After moving notably lower over the past few sessions, treasuries showed a modest move back to the upside during trading on Thursday.
Bond prices moved higher in morning trading and remained positive throughout the afternoon. As a result, the yield on the benchmark ten-year note, which moves opposite of its price, edged down by 1.5 basis points to 3.144 percent.
The rebound by treasuries came as traders expressed some uncertainty ahead of the release of the Labor Department’s closely watched monthly employment report on Friday.
Employment is expected to climb by 190,000 jobs in October after rising by 134,000 jobs in September, while the unemployment rate is expected to hold at 3.7 percent.
Treasuries may also have benefited from the release of a report from the Institute for Supply Management showing a bigger than expected slowdown in the pace of growth in manufacturing activity in the month of October.
The ISM said its purchasing managers index dropped to 57.7 in October from 59.8 in September, although a reading above 50 still indicates growth in the manufacturing sector. Economists had expected the index to edge down to 59.0.
With the much bigger than expected decrease, the manufacturing index fell to its lowest level since hitting 57.3 in April.
A day ahead of the release of the more closely watched monthly jobs report, the Labor Department also released a report showing a slight drop in first-time claims for U.S. unemployment benefits in the week ended October 27th.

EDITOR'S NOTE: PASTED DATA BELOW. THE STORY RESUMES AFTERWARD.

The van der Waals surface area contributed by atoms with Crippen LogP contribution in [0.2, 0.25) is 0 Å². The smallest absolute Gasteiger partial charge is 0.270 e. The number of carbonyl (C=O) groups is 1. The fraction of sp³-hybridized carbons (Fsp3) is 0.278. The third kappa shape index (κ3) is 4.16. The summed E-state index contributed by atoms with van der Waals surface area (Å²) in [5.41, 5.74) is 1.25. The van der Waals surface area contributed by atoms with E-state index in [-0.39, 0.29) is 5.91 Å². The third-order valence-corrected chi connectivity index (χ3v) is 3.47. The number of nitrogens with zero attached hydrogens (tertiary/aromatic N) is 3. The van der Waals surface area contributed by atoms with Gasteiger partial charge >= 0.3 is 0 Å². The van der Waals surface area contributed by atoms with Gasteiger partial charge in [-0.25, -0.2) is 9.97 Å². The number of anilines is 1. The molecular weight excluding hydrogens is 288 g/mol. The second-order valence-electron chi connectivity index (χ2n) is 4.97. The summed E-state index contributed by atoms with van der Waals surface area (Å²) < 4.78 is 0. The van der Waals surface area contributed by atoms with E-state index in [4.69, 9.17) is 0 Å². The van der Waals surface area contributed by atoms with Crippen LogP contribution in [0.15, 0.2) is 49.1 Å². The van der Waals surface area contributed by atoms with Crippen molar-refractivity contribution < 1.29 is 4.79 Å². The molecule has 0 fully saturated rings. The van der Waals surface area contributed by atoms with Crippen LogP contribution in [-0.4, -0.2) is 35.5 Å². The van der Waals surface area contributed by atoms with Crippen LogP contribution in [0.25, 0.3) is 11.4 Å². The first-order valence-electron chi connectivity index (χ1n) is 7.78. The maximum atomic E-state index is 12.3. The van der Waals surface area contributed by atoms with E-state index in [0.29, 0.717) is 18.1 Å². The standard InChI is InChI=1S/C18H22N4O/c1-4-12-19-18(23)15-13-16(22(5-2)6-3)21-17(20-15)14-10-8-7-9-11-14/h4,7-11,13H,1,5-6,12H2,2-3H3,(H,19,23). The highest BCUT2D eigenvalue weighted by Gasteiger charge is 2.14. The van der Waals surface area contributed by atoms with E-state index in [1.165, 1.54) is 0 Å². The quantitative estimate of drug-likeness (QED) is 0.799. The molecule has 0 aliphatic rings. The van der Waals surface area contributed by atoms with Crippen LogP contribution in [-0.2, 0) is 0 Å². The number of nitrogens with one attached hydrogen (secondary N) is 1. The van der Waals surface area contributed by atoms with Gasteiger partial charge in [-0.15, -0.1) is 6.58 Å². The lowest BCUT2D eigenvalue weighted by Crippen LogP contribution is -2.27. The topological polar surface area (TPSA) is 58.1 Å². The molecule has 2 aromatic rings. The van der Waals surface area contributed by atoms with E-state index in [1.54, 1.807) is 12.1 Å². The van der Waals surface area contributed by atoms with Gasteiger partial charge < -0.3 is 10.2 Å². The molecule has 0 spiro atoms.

The report said initial jobless claims edged down to 214,000, a decrease of 2,000 from the previous week’s revised level of 216,000.
Economists had expected jobless claims to come in unchanged compared to the 215,000 originally reported for the previous week.
A separate report from the Labor Department showed a slowdown in the pace of labor productivity growth in the third quarter.
The Labor Department said labor productivity climbed by 2.2 percent in the third quarter after jumping by 3.0 percent in the second quarter. Economists had expected productivity to increase by about 2.0 percent.
Meanwhile, the report said unit labor costs surged up by 1.2 percent in the third quarter after slumping by 1.0 percent in the second quarter. The rebound in labor costs matched economist estimates.
The Labor Department’s closely watched monthly employment report is likely to be in the spotlight on Friday, overshadowing separate reports on the U.S. trade deficit and factory orders.